What the Zhang Boys Know by Clifford Garstang

What The Zhang Boys Know

Set in modern day Washington DC, What the Zhang Boys Know is a collection of short stories, connected by common threads:  the characters all live in the same building of condominiums in a run-down (but up and coming) section of Chinatown, they are lonely, and have suffered loss and disappointment.  The Zhang boys are the young children of Fenq-qi Zhang, a widower whose life is turned upside down when his wife is killed in a motor-vehicle accident.  While the boys do not know everything that is revealed to the reader, the title is indicative of the special vantage point we are to receive.  We will be let on to something that everyone else doesn’t see.

Here’s what I liked about this book:  The idea connecting the different lives through separate stories is wonderful.  It affords the reader the opportunity to witness the lives and actions of the many characters sometimes in their own words, and sometimes narrated by the author himself.  Clifford Garstang presents a novel that is eloquent and vivid in imagery.  The prose is outstanding.  Here’s an example when Fenq-qi travels to China to escort his father home:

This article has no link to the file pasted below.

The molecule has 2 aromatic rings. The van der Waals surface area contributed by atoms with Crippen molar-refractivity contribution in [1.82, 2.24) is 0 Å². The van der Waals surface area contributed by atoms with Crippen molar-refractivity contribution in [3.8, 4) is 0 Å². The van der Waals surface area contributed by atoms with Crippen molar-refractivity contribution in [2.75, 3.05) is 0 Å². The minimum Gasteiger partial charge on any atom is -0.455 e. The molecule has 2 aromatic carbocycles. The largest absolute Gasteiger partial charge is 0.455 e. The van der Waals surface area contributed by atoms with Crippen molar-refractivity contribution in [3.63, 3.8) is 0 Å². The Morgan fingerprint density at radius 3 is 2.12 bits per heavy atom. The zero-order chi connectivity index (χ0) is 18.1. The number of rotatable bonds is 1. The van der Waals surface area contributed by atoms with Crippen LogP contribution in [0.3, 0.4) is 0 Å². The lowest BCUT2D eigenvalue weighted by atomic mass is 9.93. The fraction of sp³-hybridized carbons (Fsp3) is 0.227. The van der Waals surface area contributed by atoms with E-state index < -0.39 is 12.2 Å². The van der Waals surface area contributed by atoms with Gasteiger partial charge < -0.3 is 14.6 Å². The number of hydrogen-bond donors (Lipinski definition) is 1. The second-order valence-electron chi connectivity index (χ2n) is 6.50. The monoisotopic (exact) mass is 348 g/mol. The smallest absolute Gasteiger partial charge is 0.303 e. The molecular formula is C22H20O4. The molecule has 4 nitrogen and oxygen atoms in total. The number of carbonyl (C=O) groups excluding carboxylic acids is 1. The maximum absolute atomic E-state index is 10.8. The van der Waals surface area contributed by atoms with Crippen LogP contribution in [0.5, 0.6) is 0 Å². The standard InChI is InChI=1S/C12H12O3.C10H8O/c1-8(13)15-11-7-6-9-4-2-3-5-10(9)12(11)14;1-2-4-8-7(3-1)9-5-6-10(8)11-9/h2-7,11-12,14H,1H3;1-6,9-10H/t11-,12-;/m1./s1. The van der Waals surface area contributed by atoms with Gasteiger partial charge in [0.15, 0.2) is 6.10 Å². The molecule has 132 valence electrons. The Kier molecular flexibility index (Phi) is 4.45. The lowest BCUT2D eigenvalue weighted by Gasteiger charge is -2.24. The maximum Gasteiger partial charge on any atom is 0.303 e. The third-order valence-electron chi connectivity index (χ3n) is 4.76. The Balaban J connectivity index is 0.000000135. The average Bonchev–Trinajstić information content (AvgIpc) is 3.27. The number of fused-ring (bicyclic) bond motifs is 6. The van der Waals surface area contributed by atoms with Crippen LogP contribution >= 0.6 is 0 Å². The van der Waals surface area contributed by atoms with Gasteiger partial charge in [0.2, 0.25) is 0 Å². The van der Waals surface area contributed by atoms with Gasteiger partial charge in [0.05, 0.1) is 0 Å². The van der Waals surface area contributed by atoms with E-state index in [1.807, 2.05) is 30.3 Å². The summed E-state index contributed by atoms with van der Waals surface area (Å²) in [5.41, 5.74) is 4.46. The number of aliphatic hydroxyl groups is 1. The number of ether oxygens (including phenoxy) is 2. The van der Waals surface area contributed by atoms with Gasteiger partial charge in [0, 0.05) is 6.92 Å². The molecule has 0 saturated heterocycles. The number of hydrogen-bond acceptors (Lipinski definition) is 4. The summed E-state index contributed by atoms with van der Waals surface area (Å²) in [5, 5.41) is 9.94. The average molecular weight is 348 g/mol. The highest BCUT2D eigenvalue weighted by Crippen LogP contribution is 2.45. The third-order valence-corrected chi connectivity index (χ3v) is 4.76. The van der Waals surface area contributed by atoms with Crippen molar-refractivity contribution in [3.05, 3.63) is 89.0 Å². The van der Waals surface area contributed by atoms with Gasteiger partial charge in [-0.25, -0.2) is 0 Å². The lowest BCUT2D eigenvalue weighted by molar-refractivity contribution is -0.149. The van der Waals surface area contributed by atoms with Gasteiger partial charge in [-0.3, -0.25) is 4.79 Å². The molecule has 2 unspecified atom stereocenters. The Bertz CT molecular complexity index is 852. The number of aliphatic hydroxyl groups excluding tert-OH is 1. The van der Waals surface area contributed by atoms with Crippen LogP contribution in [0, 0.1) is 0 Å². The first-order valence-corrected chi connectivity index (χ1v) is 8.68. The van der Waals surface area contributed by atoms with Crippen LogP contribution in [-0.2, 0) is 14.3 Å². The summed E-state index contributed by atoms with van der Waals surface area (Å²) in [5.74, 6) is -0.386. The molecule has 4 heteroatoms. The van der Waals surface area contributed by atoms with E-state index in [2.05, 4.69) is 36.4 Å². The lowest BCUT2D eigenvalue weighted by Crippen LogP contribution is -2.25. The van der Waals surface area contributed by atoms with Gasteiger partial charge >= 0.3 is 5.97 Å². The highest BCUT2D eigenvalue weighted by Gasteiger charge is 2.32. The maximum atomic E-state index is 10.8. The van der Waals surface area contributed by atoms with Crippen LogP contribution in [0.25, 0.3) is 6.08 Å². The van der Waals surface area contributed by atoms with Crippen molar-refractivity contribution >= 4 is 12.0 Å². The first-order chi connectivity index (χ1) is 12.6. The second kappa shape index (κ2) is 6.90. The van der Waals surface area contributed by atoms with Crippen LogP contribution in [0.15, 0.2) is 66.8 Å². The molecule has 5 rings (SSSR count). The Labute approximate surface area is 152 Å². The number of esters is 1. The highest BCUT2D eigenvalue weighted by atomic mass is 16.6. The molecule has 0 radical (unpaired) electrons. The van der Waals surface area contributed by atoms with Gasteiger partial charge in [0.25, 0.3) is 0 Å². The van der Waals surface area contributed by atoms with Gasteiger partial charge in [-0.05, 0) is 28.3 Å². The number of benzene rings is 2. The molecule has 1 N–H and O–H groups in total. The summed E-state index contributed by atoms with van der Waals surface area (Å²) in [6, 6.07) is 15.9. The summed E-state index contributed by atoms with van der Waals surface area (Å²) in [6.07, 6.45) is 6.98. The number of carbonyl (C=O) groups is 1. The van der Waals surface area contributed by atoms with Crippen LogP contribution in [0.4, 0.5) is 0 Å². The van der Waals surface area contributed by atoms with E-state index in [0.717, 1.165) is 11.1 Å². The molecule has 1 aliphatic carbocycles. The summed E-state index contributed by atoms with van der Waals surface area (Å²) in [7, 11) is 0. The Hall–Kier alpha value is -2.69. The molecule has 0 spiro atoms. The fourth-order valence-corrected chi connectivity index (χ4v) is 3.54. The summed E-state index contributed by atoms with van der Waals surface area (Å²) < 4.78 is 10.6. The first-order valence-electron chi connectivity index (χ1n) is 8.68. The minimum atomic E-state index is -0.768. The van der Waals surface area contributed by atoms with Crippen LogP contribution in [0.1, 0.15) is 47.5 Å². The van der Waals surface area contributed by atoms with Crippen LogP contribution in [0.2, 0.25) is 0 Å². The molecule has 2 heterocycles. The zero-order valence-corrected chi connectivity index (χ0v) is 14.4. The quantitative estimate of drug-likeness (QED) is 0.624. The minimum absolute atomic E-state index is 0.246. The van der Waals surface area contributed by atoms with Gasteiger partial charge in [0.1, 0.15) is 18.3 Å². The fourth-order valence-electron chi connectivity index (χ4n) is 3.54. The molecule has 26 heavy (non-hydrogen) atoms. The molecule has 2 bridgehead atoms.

“Gone were the dark gray streets filled with sturdy, bell-ringing bicycles, replaced by broad-avenues and honking cars; gone, too, were the fierce political billboards, overtaken by neon Coca-Cola signs and Golden Arches.”

Here is what disappointed me about this book:  I am no prude, but the characters represented are dark, edgy and frankly, disturbing.  We are given a view of these people, but we are not allowed to warm to them.  For instance – the character Aloysius acts in ways that can infer kindness, but we don’t know why he helps people.  Does he feel compassion?  Is he attracted to these people?  Does it give him a sense of belonging?  We’ll never know because Aloysius, like the other characters, don’t really permit us to witness any depth of emotion.  Because of this, they remain distant and the reader is only engaged in a very limited way.

I also found the different perspectives weren’t different enough.  When a book is narrated by several characters, I would expect the language to differ quite a bit between narratives.  This was not the case.  If the character development had extended to the language of the storytellers, in addition to adding emotion and personal observation of the people they interact with, I would have been more drawn to these characters.  In actuality, I was repelled by them.  This is too bad, because it could have been an uplifting tale of humans finding comfort and solace in each other.

3 stars (out of 5)
Published in 2012
201 pages


About Suzanne

I'm a stay-at-home mom with three kids who loves to read.
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2 Responses to What the Zhang Boys Know by Clifford Garstang

  1. Thanks for sharing your thoughts on this book for the tour.

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